The ‘Benchmark’ Excuse
Crocker and Petraeus speak some truths, if Senators are listening.
Thursday, July 12, 2007 12:01 a.m. EDT
Ryan Crocker, the U.S. Ambassador in Iraq, is a 36-year career diplomat who has served under seven administrations in Iran, Syria, Kuwait, Afghanistan, Lebanon and Pakistan. He’s no partisan gunslinger. So it’s worth listening to his views as Congressional Democrats and a growing number of Republicans press for a precipitous withdrawal from Iraq on the excuse that the Iraqi government hasn’t met a set of political “benchmarks.”
“The longer I’m here, the more I’m persuaded that Iraq cannot be analyzed by these kinds of discrete benchmarks,” Mr. Crocker told the New York Times’s John Burns in an interview on Saturday, referring to pending Iraqi legislation on an oil-sharing agreement and a relaxation of de-Baathification laws. “You could not achieve any of them, and still have a situation where arguably the country is moving in the right direction. And conversely, I think you could achieve them all and still not be heading towards stability, security and overall success in Iraq.”
Mr. Crocker’s comments are a useful reminder of the irrelevance–and disingenuousness–of much Washington commentary on Iraq. For proponents of early withdrawal, the “benchmarking” issue has provided a handy excuse to make the Iraqi government rather than al Qaeda the main culprit in the violence engulfing their country. A forthcoming Administration report indicating lagging political progress is certain to be seized on by Congress as it takes up a defense spending bill and debates an amendment ordering troop withdrawals by the fall. A proposal to mandate extended times between deployments (and thus force withdrawal) failed narrowly in the Senate yesterday, though not before winning the support of seven Republicans.
Nobody claims the Iraqi government is a model of democratic perfection, or that Prime Minister Nouri al-Maliki is the second coming of Lincoln. We advised the White House not to lobby against his predecessor. But Mr. Maliki’s government is democratic and more inclusive than most reporting suggests, and it is fighting for its life against an enemy that uses car bombs and suicide bombers as its policy instruments. In an interview this week in the New York Post, General David Petraeus noted that while the performance of the Iraqi Army has been mixed, “their losses in June were three times ours.” To suggest that Iraqis aren’t willing to fight for their freedom is an insult to their families.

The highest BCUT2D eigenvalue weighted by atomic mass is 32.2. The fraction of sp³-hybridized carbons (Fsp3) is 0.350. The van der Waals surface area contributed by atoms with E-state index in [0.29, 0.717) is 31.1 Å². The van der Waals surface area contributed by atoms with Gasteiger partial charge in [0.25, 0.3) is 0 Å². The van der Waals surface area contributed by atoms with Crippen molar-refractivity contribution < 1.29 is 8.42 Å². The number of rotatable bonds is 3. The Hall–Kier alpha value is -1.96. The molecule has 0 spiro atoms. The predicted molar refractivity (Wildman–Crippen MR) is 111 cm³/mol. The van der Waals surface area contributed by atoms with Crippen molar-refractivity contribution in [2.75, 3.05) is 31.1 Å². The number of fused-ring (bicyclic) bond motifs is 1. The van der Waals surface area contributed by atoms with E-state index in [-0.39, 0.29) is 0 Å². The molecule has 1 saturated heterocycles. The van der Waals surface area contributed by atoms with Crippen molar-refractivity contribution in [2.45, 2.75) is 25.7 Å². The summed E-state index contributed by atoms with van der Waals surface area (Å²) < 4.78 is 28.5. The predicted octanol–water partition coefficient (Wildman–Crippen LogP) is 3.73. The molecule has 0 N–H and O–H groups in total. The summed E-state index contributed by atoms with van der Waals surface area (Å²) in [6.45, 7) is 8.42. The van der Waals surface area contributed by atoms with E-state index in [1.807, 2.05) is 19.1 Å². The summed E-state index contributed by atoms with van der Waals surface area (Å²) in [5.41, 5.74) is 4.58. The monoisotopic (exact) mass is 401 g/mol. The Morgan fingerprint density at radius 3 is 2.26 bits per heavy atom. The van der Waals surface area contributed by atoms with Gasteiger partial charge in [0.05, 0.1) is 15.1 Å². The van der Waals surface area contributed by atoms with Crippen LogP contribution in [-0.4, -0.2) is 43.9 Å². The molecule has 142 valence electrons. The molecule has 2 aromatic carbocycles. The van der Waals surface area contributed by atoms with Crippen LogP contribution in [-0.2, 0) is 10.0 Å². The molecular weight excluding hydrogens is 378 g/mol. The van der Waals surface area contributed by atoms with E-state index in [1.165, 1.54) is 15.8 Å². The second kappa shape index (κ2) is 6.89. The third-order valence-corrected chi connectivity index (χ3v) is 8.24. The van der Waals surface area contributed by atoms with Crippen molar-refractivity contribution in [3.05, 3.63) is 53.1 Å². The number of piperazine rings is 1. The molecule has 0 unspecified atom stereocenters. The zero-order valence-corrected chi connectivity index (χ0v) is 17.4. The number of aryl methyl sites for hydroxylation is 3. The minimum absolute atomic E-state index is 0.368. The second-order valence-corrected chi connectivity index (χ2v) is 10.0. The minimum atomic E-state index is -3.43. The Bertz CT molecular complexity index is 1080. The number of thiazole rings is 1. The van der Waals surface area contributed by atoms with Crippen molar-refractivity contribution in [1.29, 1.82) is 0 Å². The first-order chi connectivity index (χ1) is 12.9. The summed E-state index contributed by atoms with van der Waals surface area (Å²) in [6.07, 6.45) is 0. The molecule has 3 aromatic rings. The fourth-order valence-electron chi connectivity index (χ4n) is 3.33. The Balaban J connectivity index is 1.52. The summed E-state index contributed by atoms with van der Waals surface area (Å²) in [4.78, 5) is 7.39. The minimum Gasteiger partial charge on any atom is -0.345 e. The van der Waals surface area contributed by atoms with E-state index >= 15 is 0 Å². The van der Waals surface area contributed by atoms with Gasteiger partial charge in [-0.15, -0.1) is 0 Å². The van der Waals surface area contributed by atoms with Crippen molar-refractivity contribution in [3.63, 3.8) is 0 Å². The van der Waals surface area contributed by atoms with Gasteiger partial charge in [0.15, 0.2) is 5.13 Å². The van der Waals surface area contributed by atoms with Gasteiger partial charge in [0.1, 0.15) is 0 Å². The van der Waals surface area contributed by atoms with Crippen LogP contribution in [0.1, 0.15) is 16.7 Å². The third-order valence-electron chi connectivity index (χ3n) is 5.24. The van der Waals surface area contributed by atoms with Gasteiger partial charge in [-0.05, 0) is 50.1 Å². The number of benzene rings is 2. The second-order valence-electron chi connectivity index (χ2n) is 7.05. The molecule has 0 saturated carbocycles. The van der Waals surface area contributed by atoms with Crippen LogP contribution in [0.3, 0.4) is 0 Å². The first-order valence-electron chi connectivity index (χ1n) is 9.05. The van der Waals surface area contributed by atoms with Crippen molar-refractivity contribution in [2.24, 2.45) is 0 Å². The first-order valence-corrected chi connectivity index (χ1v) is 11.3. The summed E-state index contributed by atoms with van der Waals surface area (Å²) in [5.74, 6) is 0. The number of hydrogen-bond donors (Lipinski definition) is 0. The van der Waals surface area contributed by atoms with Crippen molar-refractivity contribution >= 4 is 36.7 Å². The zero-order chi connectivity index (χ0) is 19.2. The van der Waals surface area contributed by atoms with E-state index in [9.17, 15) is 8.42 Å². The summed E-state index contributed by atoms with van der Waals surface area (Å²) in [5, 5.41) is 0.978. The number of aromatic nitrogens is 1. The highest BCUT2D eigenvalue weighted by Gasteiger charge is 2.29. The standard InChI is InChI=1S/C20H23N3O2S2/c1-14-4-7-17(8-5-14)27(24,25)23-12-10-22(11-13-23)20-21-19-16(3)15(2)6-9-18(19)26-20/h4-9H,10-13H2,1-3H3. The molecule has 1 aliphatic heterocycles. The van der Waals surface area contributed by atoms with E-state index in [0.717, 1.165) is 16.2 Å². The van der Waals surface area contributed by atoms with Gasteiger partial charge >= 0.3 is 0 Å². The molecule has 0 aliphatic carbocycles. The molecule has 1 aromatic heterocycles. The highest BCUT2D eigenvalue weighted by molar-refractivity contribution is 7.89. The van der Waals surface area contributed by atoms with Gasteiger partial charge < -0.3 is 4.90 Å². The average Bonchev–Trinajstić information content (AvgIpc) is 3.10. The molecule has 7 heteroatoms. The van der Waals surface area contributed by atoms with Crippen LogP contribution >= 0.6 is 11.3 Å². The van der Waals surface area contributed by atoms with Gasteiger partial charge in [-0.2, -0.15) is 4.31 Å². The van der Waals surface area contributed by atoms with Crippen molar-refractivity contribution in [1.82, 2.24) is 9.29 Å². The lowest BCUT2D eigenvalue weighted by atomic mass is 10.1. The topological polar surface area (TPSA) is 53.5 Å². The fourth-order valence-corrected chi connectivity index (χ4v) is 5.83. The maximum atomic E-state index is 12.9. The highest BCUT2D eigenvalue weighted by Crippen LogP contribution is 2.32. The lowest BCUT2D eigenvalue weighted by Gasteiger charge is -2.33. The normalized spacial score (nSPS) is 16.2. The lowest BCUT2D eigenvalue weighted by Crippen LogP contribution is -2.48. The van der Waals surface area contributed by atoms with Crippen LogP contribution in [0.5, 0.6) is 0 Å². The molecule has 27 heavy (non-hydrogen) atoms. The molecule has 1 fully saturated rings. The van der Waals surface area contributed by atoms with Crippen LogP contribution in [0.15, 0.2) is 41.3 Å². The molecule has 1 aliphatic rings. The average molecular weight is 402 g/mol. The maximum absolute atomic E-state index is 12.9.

General Petraeus also noted that “the level of sectarian deaths in Baghdad in June was the lowest in about a year,” evidence that in this key battlefield the surge is making progress. As a result, al Qaeda is being forced to pick its targets in more remote areas, as it did last week in the village of Amirli near Kirkuk, where more than 100 civilians were murdered. More U.S. troops and the revolt of Sunni tribal leaders against al Qaeda are the most hopeful indicators in many months that the insurgency can be defeated.
But that isn’t going to happen under the timetable now contemplated by Congress. “I can think of few commanders in history who wouldn’t have wanted more troops, more time or more unity among their partners,” General Petraeus told the Post. “However, if I could only have one at this point in Iraq, it would be more time.”
It’s also not going to happen if Congress insists on using troop withdrawals to punish Iraqis for their supposed political delinquency. The central issue is whether the Iraqis can make those decisions without having to fear assassination as the consequence of political compromise. The more insistent Congress becomes about troop withdrawals, the more unlikely political reconciliation in Iraq becomes.
That said, it’s becoming increasingly clear that the issue of reconciliation has become a smokescreen for American politicians who care for their own political fortunes far more than they do about the future of Iraq or the consequences of Iraq’s collapse for U.S. interests in the Middle East. Here again, they could stand to listen to Mr. Crocker.
“You can’t build a whole policy on a fear of a negative, but, boy, you’ve really got to account for it,” he said. “In the States, it’s like we’re in the last half of the third reel of a three-reel movie, and all we have to do is decide we’re done here . . . and we leave the theater and go on to something else. Whereas out here, you’re just getting into the first reel of five reels, and ugly as the first reel has been, the other four and a half are going to be way, way worse.”
Mr. Crocker is referring, of course, to the possibility of far nastier violence if the U.S. departs before Iraqi security forces can maintain order. Some will denounce this as a parade of horribles designed to intimidate Congress, but we also recall some of the same people who predicted that a Communist triumph in Southeast Asia would yield only peace, not the “boat people” and genocide. Those Americans demanding a U.S. retreat in Iraq will be directly responsible for whatever happens next.